MechaPoet signed up for a slot in the slam at Hammer & Tongue’s Fringe Special. She was one of five slammers and, it’s fair to say, the audience didn’t really get it. As I said earlier in this project, you don’t get a real idea about how well something works until you see it in front of an audience, and we need to overhaul the software before our next slam. But we did beat one of the human poets. And, whatever else I achieve in life, I had an audience of over 250 people watching a cardboard box on stage. (It’s true, MechaPoet’s literary career is more successful than mine ever was).

Since the Fringe I’ve been plotting the next stage of this project.  I’ve had some advice from Shardcore, who has been doing this sort of thing longer and more successfully than me (check out his Rap the BBC News project). Brighton rapper Jon Clark has also been playing with rapping computer programs and we had an interesting talk at my birthday party.


There are several things we could do from here: printing generated poems for people, haiku, freestyle hip-hop. Or there is the original idea we had for the MechaPoet, writing an engine to produce computer generated Slash Fiction. And there’s also some talk of a robot poets vs MCs battle – I have some fantastic ideas about how to improvise obscenities that will make a (robot) rapper blush. We’ve also received an invitation for another outing which, paperwork permitting, will be in early September. I need to clear some time soon and start writing new code.

The MechaPoet’s first performance

The MechaPoet had its first performance at the Brighton Fringe last week as part of Chris Parkinson’s Moonshine show. The interesting thing about any performance is that you learn a lot when a piece encounters an audience. Responses can greatly – I’ve delivered the same story to both helpless laughter and stony silence – but seeing your work in front of a group of people adds new dimensions.


I’m reasonably happy with how the performance went. We had no technical hitches with the MechaPoet, and the audience seemed interested by it. The main problem was that it slowed down the flow of Chris’s show. Chris’s work is funny and energetic, whereas the MechaPoet’s voice was a little too slow and there were just not enough funny lines.

Which means an interesting weekend of hacking around with the software, trying to make it funnier. The audience laughed most at lines about actual real things, references to Brighton and the like. So I’m going to try building a simple Bayesian Classifier to filter out bad lines and find funny ones. The perfect thing to do on a weekend that’s supposed to be a heatwave.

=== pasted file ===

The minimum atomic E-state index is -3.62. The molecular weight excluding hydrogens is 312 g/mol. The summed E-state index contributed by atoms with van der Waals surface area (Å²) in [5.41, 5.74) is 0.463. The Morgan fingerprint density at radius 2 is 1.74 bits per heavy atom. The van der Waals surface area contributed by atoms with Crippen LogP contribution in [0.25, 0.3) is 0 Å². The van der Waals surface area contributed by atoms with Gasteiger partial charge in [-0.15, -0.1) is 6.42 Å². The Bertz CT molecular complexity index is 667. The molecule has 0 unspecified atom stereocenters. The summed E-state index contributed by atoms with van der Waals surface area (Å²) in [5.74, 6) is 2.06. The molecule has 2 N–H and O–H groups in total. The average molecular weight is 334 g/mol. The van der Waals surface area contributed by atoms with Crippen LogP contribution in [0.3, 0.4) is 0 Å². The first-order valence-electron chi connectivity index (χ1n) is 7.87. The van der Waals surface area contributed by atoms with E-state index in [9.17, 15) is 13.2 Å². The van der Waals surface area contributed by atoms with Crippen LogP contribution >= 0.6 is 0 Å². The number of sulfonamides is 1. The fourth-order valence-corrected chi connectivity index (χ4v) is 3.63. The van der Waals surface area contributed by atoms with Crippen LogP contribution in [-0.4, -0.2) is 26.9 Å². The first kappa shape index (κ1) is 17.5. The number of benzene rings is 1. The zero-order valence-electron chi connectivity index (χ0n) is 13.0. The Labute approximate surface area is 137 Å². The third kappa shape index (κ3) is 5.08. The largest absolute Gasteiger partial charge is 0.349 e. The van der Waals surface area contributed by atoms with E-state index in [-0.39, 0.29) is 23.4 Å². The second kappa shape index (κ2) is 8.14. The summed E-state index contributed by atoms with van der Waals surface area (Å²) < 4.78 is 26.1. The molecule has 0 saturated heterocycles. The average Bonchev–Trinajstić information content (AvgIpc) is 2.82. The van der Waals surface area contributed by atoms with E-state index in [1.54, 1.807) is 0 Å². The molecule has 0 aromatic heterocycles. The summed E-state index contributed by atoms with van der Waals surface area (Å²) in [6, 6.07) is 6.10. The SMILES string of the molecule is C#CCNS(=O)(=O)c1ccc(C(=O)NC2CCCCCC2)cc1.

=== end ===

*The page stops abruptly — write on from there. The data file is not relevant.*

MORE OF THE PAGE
Bayesian classifiers are, basically, the tool used for a lot of spam detection. As usual, I’m using rather crude algorithms for the project. While this was part of the idea, when I spoke to a proper digital artist this week, he suggested moving away from the Markov Chains. Once I’ve got the current run of performances out of the way, I definitely want to do something more sophisticated – along with my plan for using the MechaPoet to destroy haiku.

It’s amazing how much work a silly project can generate.




And Chris’s show? Of course I’m going to say it was excellent. It was particularly good to see a sustained performance from Chris (outside of a timed slam that is, ha-ha). It’s sometimes hard to take in exactly how much poetry Chris has done over the years I’ve known him. The middle section of the show is a sequence of his political poems, which make an interesting retelling of the last 7-or-8 years of Westminster life. There are short films too, including the stunning Pigeon in a Pizza Box. And Unreal City is still the greatest poem ever written about Brighton. The remaining shows are on the 22nd and 29th May.



The mechaPoet at work
The MechaPoet visits Chris’s work (photo by rmmbs)

The MechaPoet’s first outing

Exciting news! The MechaPoet’s first outing will be as part of Chris Parkinson’s solo show, Moonshine. The MechaPoet will have a short set, but I’d recommend going for the (human) poetry, short films and outright lies. Tickets are £5 each and the shows are on the 8th, 22nd and 29th of May. But don’t leave it till the last show to go see it as everyone else is planning to do that too.